Gerund Clause (1938-2010) was the world’s finest grammatician. Even at primary school, he would terrify playground bullies with his diachronic inflections and became known as a powerful allusionist at the end-of-term school performances.
At university, he studied chemistry with metallurgy and wrote his thesis on the extraction of iron from irony. He was a popular young man, full of complements, but also an incorrigible show-off, frequently disrobing the female students with a well placed copula.
After university, he astonished military advisors to the government by splitting an infinitive from forty paces and was immediately employed as grammatician-general to the army.
Gerund enjoyed a successful career with the army. It was said that, during the Cuban Missile Crisis, he dismantled an atomic bomb with just a question mark. He became famous in the United States for his reported speech to the UN Security Council, describing members of USSR politburo as “oxymorons”.
Continuing his work with the army, Gerund was considered for the Nobel Peace Prize after his vigorous campaign to replace explosives with expletives in NATO combat operations. Unfortunately for global security, his diacritics defeated the policy and Gerund quit the military in 1978.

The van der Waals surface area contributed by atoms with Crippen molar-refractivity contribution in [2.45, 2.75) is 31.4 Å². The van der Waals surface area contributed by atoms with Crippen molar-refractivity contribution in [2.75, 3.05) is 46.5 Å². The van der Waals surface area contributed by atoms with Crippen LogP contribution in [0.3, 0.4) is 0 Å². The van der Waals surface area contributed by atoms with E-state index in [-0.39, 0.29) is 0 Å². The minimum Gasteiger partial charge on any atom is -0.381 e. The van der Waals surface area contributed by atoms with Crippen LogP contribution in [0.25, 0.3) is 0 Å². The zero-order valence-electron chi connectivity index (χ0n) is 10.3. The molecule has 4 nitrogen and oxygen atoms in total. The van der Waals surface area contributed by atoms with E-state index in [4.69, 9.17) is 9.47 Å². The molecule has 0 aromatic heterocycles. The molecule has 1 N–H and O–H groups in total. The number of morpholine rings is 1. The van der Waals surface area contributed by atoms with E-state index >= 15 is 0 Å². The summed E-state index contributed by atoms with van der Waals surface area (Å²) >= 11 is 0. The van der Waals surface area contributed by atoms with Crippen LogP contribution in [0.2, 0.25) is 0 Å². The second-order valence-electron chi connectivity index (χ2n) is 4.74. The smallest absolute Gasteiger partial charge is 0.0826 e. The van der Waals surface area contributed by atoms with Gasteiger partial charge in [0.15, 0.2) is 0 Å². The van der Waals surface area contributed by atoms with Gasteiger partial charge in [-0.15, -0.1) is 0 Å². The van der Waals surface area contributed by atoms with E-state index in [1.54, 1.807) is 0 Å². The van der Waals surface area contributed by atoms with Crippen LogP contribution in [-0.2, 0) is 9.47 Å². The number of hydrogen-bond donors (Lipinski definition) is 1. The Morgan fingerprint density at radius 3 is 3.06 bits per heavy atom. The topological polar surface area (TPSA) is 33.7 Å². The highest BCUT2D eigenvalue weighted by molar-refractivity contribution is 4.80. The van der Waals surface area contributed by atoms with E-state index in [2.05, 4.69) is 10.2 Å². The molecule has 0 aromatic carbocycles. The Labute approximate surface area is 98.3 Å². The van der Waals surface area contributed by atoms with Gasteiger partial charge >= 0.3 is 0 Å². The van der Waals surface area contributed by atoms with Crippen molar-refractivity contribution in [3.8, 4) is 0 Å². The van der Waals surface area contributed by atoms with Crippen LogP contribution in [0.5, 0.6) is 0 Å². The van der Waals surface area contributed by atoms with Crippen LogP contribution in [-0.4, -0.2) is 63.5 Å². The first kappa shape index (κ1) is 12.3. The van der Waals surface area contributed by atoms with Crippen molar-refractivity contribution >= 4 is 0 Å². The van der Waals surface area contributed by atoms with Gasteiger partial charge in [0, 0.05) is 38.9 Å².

After leaving the army, Gerund moved into domestic policy. He became known as “The Postmodifier” after a number of measures to streamline the US mail service. In the 1980s, he proposed the legalisation of prostitution in urban areas and suggested that government levy a new syntax on the vice industries. While working in vice control, Gerund uncovered a multi-billion dollar criminal enterprise that was extracting heroin from the female protagonists of nineteenth-century English literature.
Although unconventional and not always succesful, thanks to his considerable achievements, Gerund rose to a high preposition in the US government. He retired from public service in 1999 at the age of 60.
In his retirement, Gerund spent more and more time on his scientific interests. He deepened his understanding of astronomy by studying the phrases of the moon and, in 2001, he successfully demonstrated that spacetime was not infinite, but infinitive. In his spare time, he bred race pidgins.
In his 70s, Gerund returned to the political themes of his youth and, in 2009, he wrote a blistering attack on the selfishness of modern society, diagnosing the entirety of Western civilisation with a self-obsessed malaise he called “Meiosis”.
Sadly, last year, Gerund died of a parasitic gap to the brain. He will be remembered as a great man, whose motifs were always pure and who always had a simile for everyone he encountered. He leaves behind his loving wife, Polysyllabic (68) and daughter, Anaphora (41).
The world mourns the loss of a great figure of speech.